Sleep is the other part of rest. Whether we train hard or not at all we all need a good amount of sleep just to function properly. If you don't get enough sleep your body will eventually break down and you will get sick.
Nutrition is the next factor, and can become the most complicated if you let it. Provided that you are generally in good health, it doesn't have to be. It’s really simple. Eat good, wholesome foods in as natural a state as you can. I am not suggesting you be fanatical about it. I am just saying try to avoid processed foods full of chemicals. Avoid junk food and fast food. Make sure to get enough good quality protein such as fish, chicken, lean red meat and eggs. Eat lots of greens (a huge salad with a variety of raw veggies is my favorite way). Drink lots of water (not with your meals though, as it dilutes your digestive enzymes and doesn't allow for optimum utilization of your food). Don't over eat but don't starve yourself either. A pizza or bowl of ice cream now and then isn't going to kill you, but just make it now and then.
Nutritional supplements can be helpful as its not always easy to get enough good food. But remember a supplement is just that. It is not a substitute for good food! A good multi vitamin-mineral supplement and maybe some additional omega-3's won't hurt and they won't break your wallet either.
Workouts are the big change for us as older trainees. Eliminate all the little isolation movements and keep to the compound movements like presses, squats and rows, etc. These movements are the ones that give you the most bang for your buck. Remember you have a limited amount of energy to work with so don't waste it on cable flies and leg extensions.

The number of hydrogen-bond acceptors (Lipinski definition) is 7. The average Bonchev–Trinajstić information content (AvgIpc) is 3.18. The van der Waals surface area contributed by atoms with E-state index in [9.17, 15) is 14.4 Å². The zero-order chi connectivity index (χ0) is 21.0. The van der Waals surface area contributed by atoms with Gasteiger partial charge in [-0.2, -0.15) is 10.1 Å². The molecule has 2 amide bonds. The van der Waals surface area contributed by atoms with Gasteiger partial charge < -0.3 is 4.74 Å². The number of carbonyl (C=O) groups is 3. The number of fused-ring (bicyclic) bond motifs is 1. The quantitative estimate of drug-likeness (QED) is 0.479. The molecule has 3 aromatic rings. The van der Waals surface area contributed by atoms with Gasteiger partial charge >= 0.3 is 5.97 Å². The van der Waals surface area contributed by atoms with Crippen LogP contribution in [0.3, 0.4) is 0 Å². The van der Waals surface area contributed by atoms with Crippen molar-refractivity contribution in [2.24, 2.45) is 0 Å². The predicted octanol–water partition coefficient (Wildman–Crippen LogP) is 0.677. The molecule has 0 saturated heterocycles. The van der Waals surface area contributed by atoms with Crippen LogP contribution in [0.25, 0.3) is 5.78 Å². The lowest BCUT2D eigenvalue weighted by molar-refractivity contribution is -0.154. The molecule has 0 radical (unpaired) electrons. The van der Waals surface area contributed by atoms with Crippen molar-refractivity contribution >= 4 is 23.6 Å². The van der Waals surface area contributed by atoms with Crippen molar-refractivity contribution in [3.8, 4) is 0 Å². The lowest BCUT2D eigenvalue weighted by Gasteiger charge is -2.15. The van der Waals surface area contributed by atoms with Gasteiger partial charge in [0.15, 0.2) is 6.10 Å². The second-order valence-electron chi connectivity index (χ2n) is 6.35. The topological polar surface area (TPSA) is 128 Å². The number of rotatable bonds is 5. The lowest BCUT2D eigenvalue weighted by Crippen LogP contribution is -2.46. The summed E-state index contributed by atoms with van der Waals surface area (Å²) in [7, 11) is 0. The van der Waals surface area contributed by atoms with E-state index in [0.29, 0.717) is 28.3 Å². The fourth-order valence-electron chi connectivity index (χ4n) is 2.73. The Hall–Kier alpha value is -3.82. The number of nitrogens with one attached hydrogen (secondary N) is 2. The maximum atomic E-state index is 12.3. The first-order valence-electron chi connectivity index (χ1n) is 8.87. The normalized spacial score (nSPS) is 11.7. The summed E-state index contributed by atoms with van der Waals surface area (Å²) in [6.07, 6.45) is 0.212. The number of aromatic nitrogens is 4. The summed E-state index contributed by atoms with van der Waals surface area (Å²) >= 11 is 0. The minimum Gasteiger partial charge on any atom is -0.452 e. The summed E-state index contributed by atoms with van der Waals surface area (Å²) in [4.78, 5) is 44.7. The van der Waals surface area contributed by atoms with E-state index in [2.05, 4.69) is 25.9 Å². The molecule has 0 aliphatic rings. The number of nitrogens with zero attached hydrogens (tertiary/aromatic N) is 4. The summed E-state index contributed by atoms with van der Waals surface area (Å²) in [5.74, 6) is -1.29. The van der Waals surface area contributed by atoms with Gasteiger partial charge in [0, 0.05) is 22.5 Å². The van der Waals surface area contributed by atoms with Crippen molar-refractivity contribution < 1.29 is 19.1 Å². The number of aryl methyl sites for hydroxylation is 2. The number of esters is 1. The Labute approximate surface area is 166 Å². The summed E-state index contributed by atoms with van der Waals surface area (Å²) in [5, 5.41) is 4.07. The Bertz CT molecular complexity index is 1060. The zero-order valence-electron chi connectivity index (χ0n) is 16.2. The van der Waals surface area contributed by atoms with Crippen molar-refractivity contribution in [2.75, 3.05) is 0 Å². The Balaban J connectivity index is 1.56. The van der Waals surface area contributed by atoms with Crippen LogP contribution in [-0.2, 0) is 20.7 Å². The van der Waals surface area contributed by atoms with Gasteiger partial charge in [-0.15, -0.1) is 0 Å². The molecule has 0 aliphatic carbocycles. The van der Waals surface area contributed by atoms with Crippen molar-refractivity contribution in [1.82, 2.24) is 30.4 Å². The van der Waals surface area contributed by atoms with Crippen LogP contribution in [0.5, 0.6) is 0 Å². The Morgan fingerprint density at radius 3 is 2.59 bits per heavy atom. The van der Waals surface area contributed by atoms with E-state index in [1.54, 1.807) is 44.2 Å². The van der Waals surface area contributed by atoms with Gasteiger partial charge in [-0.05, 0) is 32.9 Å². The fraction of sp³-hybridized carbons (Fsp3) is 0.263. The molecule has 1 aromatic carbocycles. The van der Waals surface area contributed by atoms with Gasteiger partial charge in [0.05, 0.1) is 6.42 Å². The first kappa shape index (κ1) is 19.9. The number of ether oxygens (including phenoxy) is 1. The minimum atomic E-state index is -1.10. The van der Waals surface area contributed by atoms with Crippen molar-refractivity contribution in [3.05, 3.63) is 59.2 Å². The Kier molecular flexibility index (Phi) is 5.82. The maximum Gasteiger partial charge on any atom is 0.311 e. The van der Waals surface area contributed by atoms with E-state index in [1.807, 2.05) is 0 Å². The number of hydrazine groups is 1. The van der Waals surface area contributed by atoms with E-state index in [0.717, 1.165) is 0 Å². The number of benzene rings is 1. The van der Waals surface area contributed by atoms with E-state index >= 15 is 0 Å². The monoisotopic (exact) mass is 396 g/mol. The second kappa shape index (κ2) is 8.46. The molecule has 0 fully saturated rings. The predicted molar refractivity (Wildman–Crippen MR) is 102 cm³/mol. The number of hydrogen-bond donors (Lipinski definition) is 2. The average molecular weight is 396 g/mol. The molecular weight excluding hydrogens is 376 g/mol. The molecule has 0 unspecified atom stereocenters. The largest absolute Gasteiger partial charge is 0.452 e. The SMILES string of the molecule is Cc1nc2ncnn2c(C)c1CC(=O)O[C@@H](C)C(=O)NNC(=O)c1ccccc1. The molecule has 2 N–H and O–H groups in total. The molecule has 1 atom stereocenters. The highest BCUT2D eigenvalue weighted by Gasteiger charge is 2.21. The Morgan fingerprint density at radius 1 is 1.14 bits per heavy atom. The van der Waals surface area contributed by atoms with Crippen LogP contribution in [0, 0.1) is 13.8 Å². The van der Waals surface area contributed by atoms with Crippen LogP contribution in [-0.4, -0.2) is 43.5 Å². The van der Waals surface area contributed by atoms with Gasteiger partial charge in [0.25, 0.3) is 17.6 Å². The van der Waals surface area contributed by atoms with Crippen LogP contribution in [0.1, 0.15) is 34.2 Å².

Select one or two major exercises for each workout and put everything into them. Let’s look at my workout last Friday: After I completed my normal warm up I did several sets of military presses, alternated with pull-ups. I did three warm-up sets of the presses, never going over 5 reps, then did 5 sets of 3 with my working weight. On the pull-ups I used Dan John's 2-3-5 technique. Since I couldn't make the weight lighter, my first set was only 2 easy reps. My second was 3 and then I did several sets of 5-6 reps. Afterwards I stretched out my shoulders and upper back and took the dogs for a brisk half mile walk. That was the whole thing.
It took me less than an hour from beginning to end.
And that’s how you should do it:
1. General warm-up (to get your body awake and loosened up).
2. Several low-rep warm-up sets of the exercise you are going to focus on.
3. Multiple work sets of low reps.
4. cool down (my walk)
5. Hit the shower!
Keep each workout short, sweet and simple.
Let me repeat that:
Make that your mantra. As in, words to live by,
or lift by.
I realize that doesn't seem like very much, but for an older trainee, it's exactly the kind of program that will allow you to continue to get positive results. Its time to think quality not quantaty.
Get in, get warmed up, get it done, and get out of there.
Do THAT, and you can keep on training and gaining for many years to come.
NOTE; If this blog post looks strangely like something Brooks Kubik might write, its because Brooks has had a huge impact in my personal training over the past few years and this post is based on a very similar one he wrote not long ago.